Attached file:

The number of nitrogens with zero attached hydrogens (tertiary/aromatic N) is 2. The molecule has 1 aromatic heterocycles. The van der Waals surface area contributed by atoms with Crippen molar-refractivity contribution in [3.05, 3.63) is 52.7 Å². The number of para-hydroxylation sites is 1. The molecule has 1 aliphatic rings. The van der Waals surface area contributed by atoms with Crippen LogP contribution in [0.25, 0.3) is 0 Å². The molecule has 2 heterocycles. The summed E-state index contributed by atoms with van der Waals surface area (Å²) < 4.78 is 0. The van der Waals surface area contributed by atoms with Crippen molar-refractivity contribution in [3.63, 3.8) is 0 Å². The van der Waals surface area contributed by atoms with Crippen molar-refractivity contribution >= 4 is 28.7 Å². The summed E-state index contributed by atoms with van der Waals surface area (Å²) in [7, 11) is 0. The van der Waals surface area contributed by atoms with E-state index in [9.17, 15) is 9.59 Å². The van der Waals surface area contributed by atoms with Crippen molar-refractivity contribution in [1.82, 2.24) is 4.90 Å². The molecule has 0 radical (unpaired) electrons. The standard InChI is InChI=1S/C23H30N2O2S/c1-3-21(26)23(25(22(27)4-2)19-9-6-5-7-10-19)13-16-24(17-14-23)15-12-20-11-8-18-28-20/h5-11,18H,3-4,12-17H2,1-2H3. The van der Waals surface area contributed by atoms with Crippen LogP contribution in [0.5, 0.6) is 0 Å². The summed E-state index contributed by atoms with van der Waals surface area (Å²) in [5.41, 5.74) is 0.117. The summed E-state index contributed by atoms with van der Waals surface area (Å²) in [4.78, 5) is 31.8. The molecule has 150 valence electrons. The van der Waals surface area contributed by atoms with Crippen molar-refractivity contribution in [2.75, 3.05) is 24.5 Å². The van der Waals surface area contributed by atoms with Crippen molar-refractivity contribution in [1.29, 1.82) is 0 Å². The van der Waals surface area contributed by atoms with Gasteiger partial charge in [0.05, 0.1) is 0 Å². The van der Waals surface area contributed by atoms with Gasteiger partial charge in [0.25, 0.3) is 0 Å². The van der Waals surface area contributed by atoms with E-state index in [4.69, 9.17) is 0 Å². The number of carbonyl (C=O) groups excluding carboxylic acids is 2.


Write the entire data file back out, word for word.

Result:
The number of nitrogens with zero attached hydrogens (tertiary/aromatic N) is 2. The molecule has 1 aromatic heterocycles. The van der Waals surface area contributed by atoms with Crippen molar-refractivity contribution in [3.05, 3.63) is 52.7 Å². The number of para-hydroxylation sites is 1. The molecule has 1 aliphatic rings. The van der Waals surface area contributed by atoms with Crippen LogP contribution in [0.25, 0.3) is 0 Å². The molecule has 2 heterocycles. The summed E-state index contributed by atoms with van der Waals surface area (Å²) < 4.78 is 0. The van der Waals surface area contributed by atoms with Crippen molar-refractivity contribution in [3.63, 3.8) is 0 Å². The van der Waals surface area contributed by atoms with Crippen molar-refractivity contribution >= 4 is 28.7 Å². The summed E-state index contributed by atoms with van der Waals surface area (Å²) in [7, 11) is 0. The van der Waals surface area contributed by atoms with E-state index in [9.17, 15) is 9.59 Å². The van der Waals surface area contributed by atoms with Crippen molar-refractivity contribution in [1.82, 2.24) is 4.90 Å². The molecule has 0 radical (unpaired) electrons. The standard InChI is InChI=1S/C23H30N2O2S/c1-3-21(26)23(25(22(27)4-2)19-9-6-5-7-10-19)13-16-24(17-14-23)15-12-20-11-8-18-28-20/h5-11,18H,3-4,12-17H2,1-2H3. The van der Waals surface area contributed by atoms with Crippen LogP contribution in [0.5, 0.6) is 0 Å². The summed E-state index contributed by atoms with van der Waals surface area (Å²) in [5.41, 5.74) is 0.117. The summed E-state index contributed by atoms with van der Waals surface area (Å²) in [4.78, 5) is 31.8. The molecule has 150 valence electrons. The van der Waals surface area contributed by atoms with Crippen molar-refractivity contribution in [2.75, 3.05) is 24.5 Å². The van der Waals surface area contributed by atoms with Crippen molar-refractivity contribution in [1.29, 1.82) is 0 Å². The van der Waals surface area contributed by atoms with Gasteiger partial charge in [0.05, 0.1) is 0 Å². The van der Waals surface area contributed by atoms with Gasteiger partial charge in [0.25, 0.3) is 0 Å². The van der Waals surface area contributed by atoms with E-state index in [4.69, 9.17) is 0 Å². The number of carbonyl (C=O) groups excluding carboxylic acids is 2.